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345 Athletics Club takes 2018 Cross Island Relay

After 24 miles, 345 Athletics Club ‘A’ crossed the finish line first at the 2018 Cross Island Relay Sunday 4th February with a time of 2:26:39.24. The race began at Public Beach just past Gun Bay and finished at Smith Barcadere.

Here’s a recap of the six-leg race courtesy of Race Caribbean:

LEG 1 – The first leg of a relay race is just like any other race as everyone sets off at the same time and after the initial jostling for position runners settle into their rhythm. The first few minutes had Chadwick Webster (Mourant) taking the lead as he headed into the darkness at quite a pace and not far behind him was Will Edwards (345AC – MDR A). After a mile or so they were running together but into the second half of the leg the youthful Will pressed the accelerator and started putting some distance between himself and Chadwick who continued to push hard himself to ensure the gap did not get too large. By the end Will reached in a time of 23:03 and Chadwick was just over 30 seconds behind in 23:37. Meanwhile, marathon runner Phil Reed (CML Nova Breaking2 Project) was also running at an impressive pace and moved ahead of the chasing pack to finish in 24:36. The next runner crossing the line was Abraham Whittaker from another 345AC team (345AC Experience) in 25:07 with DJ Evansclipping his heels in 25:21. The fastest female Leg 1 runner was Marlie Du Toit (KPMG Getting Busy) in 28:31 with Catherine Hayward-Hughes (Ogiers Oracles 1) second quickest in 29:02. Kirstie Krypner (Walkers Running V2.0) third in 29:27.

LEG 2 – from this leg the teams are already spread out and for many runners there is no-one to run and keep company with and therefore it is more about pace judgment; do you start easy and try get quicker towards the end, or perhaps start faster and maintain the pace for as long as possible until you got little left and have to hang on for grim death over the last mile, or perhaps try running even paced through the 4 miles and hope to hit that sweet-spot for a personal best performance! There is no right answer as it depends on who is in front of you and whether you believe you can catch them, or perhaps someone is starting just after you and you don’t want to be overtaken by that dude. Back to the race – Will handed the baton to Tommy Kehoe who tried the ‘Go hard for as Long as you can’ tactic to put some distance between him and the guy chasing (Patrick Harfield) who had taken over from Chadwick. Patrick is one of the best distance runners in Cayman at the moment and used his experience to close the gap, which he achieved just before the water stop around half-way and went on to complete the fastest run of the day in a very impressive 22:29 giving Mourant a clear advantage by 4+ minutes from Tommy who completed in 27:12. The next fast time on this leg was achieved by Conrad Proud (FN Sports Club) moving his team into contention with William Peake (The HufflePuffs) third quickest leg 3 running in 26:53, and 4th was Andrew McLaughlin in 26:53. Fastest female was Gill Gordon (345AC – Gurls) 29:44 giving this team the lead in the ladies race. Gill’s time was a mere three seconds ahead of Elaine Anderson  (Walkers Running V2.0) 29:14 and Amy Dyer not far away in 29:22.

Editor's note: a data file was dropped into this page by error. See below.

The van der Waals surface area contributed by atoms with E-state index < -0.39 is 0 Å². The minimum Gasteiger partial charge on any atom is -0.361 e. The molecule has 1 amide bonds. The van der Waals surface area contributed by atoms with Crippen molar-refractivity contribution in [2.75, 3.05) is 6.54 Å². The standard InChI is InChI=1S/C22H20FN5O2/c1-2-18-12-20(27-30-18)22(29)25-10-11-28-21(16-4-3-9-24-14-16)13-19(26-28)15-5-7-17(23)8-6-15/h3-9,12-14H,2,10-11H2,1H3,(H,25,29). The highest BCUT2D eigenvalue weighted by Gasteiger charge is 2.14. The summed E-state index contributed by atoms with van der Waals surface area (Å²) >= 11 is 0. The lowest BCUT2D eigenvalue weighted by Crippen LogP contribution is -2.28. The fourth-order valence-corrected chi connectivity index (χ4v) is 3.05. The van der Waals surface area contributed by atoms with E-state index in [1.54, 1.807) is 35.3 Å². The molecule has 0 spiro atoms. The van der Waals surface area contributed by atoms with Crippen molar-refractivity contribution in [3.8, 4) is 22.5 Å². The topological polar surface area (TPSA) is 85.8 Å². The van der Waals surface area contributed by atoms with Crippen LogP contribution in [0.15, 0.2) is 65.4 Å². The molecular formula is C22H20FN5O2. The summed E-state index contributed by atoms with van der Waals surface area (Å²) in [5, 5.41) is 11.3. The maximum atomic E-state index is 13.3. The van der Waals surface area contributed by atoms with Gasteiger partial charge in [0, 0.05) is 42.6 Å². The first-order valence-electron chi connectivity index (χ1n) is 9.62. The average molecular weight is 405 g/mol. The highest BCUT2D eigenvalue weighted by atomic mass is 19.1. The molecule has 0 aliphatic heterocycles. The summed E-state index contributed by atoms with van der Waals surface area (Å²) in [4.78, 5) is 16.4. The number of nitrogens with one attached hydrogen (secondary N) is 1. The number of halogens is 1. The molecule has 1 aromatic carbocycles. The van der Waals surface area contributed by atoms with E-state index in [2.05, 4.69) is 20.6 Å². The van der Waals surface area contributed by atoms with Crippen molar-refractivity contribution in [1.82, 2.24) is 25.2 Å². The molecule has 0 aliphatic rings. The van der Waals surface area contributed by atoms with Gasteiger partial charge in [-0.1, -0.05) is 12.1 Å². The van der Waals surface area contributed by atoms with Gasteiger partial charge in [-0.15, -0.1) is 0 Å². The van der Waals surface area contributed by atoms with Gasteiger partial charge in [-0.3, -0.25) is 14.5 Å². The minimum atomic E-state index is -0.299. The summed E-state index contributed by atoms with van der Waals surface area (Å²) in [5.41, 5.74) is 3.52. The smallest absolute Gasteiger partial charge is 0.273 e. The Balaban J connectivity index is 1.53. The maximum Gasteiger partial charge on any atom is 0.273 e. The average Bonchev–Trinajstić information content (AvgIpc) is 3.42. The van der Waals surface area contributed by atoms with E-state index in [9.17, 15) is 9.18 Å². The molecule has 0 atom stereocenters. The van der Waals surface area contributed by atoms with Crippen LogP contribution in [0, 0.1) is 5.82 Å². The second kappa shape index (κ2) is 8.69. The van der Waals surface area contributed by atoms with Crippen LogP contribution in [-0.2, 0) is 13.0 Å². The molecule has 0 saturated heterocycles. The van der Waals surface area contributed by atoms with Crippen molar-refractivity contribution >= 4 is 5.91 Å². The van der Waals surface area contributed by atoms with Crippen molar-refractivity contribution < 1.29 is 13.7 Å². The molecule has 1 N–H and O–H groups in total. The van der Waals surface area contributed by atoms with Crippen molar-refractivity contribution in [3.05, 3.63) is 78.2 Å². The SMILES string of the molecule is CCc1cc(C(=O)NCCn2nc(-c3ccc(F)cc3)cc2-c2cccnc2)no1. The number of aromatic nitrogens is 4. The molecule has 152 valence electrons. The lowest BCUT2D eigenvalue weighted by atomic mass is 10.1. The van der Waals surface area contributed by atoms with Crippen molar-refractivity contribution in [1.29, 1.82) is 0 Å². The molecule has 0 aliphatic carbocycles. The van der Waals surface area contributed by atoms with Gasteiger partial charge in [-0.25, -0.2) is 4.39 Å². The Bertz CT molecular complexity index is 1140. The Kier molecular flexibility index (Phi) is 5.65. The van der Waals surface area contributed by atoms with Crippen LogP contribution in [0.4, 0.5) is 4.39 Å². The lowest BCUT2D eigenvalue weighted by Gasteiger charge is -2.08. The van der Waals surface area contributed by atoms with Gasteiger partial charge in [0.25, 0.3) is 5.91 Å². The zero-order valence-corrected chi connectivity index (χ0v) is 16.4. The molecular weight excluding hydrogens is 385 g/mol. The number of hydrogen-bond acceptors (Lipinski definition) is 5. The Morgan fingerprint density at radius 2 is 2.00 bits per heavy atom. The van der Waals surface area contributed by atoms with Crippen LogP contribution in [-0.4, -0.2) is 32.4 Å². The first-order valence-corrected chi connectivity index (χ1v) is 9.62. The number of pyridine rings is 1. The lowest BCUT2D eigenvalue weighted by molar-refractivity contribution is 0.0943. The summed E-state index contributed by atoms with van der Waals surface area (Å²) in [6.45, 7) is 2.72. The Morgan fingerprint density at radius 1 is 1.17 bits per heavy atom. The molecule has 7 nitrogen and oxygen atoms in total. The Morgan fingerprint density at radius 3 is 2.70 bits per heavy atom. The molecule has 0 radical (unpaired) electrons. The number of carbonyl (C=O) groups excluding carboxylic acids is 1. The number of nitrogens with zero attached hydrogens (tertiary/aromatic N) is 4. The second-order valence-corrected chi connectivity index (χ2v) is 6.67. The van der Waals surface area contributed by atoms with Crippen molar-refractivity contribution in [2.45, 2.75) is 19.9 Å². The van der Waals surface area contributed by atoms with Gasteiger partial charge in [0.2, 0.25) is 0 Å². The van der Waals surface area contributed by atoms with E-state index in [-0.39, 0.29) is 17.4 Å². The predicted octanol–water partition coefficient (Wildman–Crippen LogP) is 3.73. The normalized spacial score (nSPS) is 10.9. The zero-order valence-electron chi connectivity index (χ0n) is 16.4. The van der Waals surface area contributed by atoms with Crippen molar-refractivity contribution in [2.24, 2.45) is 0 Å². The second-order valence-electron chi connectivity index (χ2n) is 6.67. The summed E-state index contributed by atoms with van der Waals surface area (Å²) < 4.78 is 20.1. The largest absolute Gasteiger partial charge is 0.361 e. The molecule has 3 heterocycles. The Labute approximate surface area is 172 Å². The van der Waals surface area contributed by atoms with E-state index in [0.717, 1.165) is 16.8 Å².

LEG 3 – very little decided the front two teams as both Andrew Keast (Mourant) and Victor Magalhaes (345AC MDR A) both ran 23:40 and the gap remained around 4 minutes at the sharp end. A great performance from last week’s ‘Stride’ half-marathon joint winner Esmond Brown who completed in 23:55 moving WNRC Smells Like Team Spirit through the ranks. This leg seemed to be a favourite with the ladies as Tiffany Cole (345AC Gurls) was not only the quickest leg 3 female in 25:32 but the fastest female of the day. Last week’s ladies Stride champ Olivia Shanks was next quickest female in 25:52 keeping F45 Trailblaizer maintaining the status Quo between the two top all female teams with 345AC edging it at this stage.

LEG 4 – The gap between the top teams was narrowed over this leg by two minutes as Levi Supervillepulled out a 24:23 against Hayden Isbister’s 26:49, which certainly makes the race more interesting when teams are closely matched and fight it out for the top spot. The Stride Half-Mara seems to be the training ground for this race as the fastest leg 4 runner was the other joint winner Gregley Gayle who completed in 23:47. Fresh from a quick leg 3 Esmond Brown just had time to get his breath back change the bib number and was running leg 4 for his second team Appleby Slow Pacers and completed this leg in a very impressive 25:39. The quickest female was Carly Young (Red Sail Sport) in 29:40, Breda Meehan second in 30:02 and Isabella McGeough close behind in 30:23